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Saint Lucia Monitors New COVID-19 Variant of Concern

The Ministry of Health, Wellness and Elderly Affairs is alerting the public on the new COVID-19 variant of concern known as Omicron.

The public health team says it is working closely with regional public agencies in obtaining updated and timely information to guide on the necessary measures in country.

“At this point countries are advised to continue strengthening their national protocols that are already in place,” Chief Medical Officer Dr. Sharon Belmar-George said.

Saint Lucia, she says, has diagnosed a total of 12,975 cases in country, with 109 active cases. The daily infection rate for the last 7 days is 5 per 100,000 population per day, with a transmission rate of 0.8.

“We have noted a total of 280 COVID-19 deaths. We have 20 positive cases admitted at the Respiratory Hospital, seven severely ill,” Belmar-George said.

On November 26, 2021 the World Health Organisation (WHO) designated B.1.1.529 a variant of concern (Omicron) based on the mutations that may impact its behavior. This variant was first reported to WHO from South Africa on November 24, 2021 and to date has been confirmed in the United Kingdom, Canada, Australia, Italy, Germany, Great Britain, Israel, Hong Kong, Belgium, and Netherlands.

“Based on the wide distribution of this new variant at this early stage travel restrictions from countries with confirmed cases would be less effective. To date, there is still limited information on Omicron, it is not clear whether it is more transmissible as compared to other variants. The severity of disease has not been confirmed compared to infections from other variants. There is no information to suggest that the symptoms are different or more severe,” the CMO said.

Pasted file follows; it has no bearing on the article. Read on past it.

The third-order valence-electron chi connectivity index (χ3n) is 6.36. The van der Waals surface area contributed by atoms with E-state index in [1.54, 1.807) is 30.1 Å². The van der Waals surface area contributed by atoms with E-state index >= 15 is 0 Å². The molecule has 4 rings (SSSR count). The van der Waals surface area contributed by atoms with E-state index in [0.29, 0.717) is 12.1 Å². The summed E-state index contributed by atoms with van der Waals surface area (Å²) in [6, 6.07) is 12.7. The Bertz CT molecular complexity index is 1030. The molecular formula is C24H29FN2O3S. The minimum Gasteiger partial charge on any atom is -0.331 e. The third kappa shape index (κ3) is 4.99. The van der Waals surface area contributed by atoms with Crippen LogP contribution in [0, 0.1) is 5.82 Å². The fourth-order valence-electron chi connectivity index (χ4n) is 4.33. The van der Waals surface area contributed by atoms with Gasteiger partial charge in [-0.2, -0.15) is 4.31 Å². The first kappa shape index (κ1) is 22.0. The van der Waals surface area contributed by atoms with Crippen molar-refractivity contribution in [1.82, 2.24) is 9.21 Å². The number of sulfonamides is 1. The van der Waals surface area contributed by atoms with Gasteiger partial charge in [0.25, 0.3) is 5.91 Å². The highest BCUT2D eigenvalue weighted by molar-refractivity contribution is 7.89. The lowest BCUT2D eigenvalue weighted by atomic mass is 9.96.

According to her preliminary evidence suggests there may be increased re-infection risk with Omicron. “Based on the information on Variants, we know that they can cause severe disease or, in particular to the most vulnerable. Our first line of defense must be prevention followed by control and reduced transmission measures,” she said.

The Chief medical officer stated that the effectiveness of the available vaccines is being reviewed but it  has been noted that the current vaccines remain effective against severe disease and death. Omicron is accurately detected using PCR method but it is not known whether it is detected by rapid Antigen tests. The effectiveness of the current treatment regimens is also still being assessed.

“On a national level, we have recently managed our fourth wave and we are going into the month of December which is the month of highest risk for transmission of COVID-19 due to increased tourists arrival, returning nationals and increased social activities,” she said.

“In an effort to reduce the impact of this new variant and COVID-19 in general, we must take urgent actions. These include increased surveillance for early detection, ensuring optimum testing capacity and the strengthening of public health measures. Vaccination remains our most important measure at this point in reducing the health implications of this new variant,” Belmar-George said.

She calls on Saint Lucians to avoid large crowds and crowded areas, ensure that protocols are maintained at work places, on minibuses and commercial and tourism sector and for them to use face masks properly when in public places.

“Ensure you remain in quarantine or isolation if you were a direct contact of a case. If you develop respiratory symptoms, seek medical care and avoid contact with others. The Pfizer and AstraZeneca vaccines are available at the various wellness centers and advertised sites. These vaccines have been proven to be safe and effective in protecting persons from developing COVID- 19, its severe forms, complications, hospitalizations and death. The booster Pfizer vaccine is also available for persons who have had both doses of the AstraZeneca for over 6 months. Everyone who has not been vaccinated is urged to get vaccinated urgently,” the Chief medical Officer said.

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